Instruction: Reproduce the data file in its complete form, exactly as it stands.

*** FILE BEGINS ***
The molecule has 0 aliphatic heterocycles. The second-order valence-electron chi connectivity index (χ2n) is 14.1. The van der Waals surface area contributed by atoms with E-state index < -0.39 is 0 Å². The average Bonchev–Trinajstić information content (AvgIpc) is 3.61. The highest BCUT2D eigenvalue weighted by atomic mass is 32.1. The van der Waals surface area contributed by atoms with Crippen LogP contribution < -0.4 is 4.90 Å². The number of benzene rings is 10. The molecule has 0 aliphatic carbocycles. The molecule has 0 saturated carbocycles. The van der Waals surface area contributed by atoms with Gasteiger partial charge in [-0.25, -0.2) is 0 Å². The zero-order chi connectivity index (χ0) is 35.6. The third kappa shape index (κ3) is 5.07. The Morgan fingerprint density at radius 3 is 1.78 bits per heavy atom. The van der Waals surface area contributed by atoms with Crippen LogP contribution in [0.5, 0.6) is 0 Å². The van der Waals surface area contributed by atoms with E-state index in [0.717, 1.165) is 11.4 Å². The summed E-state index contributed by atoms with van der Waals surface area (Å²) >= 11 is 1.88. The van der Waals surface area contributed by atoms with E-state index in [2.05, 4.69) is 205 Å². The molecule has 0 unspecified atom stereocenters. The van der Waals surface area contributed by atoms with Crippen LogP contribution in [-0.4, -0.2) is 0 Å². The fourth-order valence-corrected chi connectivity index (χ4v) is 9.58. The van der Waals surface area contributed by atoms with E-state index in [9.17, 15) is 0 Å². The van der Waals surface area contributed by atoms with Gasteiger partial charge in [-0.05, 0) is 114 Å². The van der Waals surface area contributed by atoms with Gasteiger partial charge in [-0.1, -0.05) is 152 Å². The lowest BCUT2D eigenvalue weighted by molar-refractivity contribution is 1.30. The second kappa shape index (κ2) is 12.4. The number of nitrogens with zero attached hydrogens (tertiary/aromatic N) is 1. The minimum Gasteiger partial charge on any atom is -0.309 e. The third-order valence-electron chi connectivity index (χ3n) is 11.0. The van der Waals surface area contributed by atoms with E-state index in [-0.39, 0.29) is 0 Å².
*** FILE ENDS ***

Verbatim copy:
The molecule has 0 aliphatic heterocycles. The second-order valence-electron chi connectivity index (χ2n) is 14.1. The van der Waals surface area contributed by atoms with E-state index < -0.39 is 0 Å². The average Bonchev–Trinajstić information content (AvgIpc) is 3.61. The highest BCUT2D eigenvalue weighted by atomic mass is 32.1. The van der Waals surface area contributed by atoms with Crippen LogP contribution < -0.4 is 4.90 Å². The number of benzene rings is 10. The molecule has 0 aliphatic carbocycles. The molecule has 0 saturated carbocycles. The van der Waals surface area contributed by atoms with Gasteiger partial charge in [-0.25, -0.2) is 0 Å². The zero-order chi connectivity index (χ0) is 35.6. The third kappa shape index (κ3) is 5.07. The Morgan fingerprint density at radius 3 is 1.78 bits per heavy atom. The van der Waals surface area contributed by atoms with Crippen LogP contribution in [0.5, 0.6) is 0 Å². The van der Waals surface area contributed by atoms with E-state index in [0.717, 1.165) is 11.4 Å². The summed E-state index contributed by atoms with van der Waals surface area (Å²) >= 11 is 1.88. The van der Waals surface area contributed by atoms with E-state index in [2.05, 4.69) is 205 Å². The molecule has 0 unspecified atom stereocenters. The van der Waals surface area contributed by atoms with Crippen LogP contribution in [-0.4, -0.2) is 0 Å². The fourth-order valence-corrected chi connectivity index (χ4v) is 9.58. The van der Waals surface area contributed by atoms with E-state index in [9.17, 15) is 0 Å². The van der Waals surface area contributed by atoms with Gasteiger partial charge in [-0.05, 0) is 114 Å². The van der Waals surface area contributed by atoms with Gasteiger partial charge in [-0.1, -0.05) is 152 Å². The lowest BCUT2D eigenvalue weighted by molar-refractivity contribution is 1.30. The second kappa shape index (κ2) is 12.4. The number of nitrogens with zero attached hydrogens (tertiary/aromatic N) is 1. The minimum Gasteiger partial charge on any atom is -0.309 e. The third-order valence-electron chi connectivity index (χ3n) is 11.0. The van der Waals surface area contributed by atoms with E-state index in [-0.39, 0.29) is 0 Å².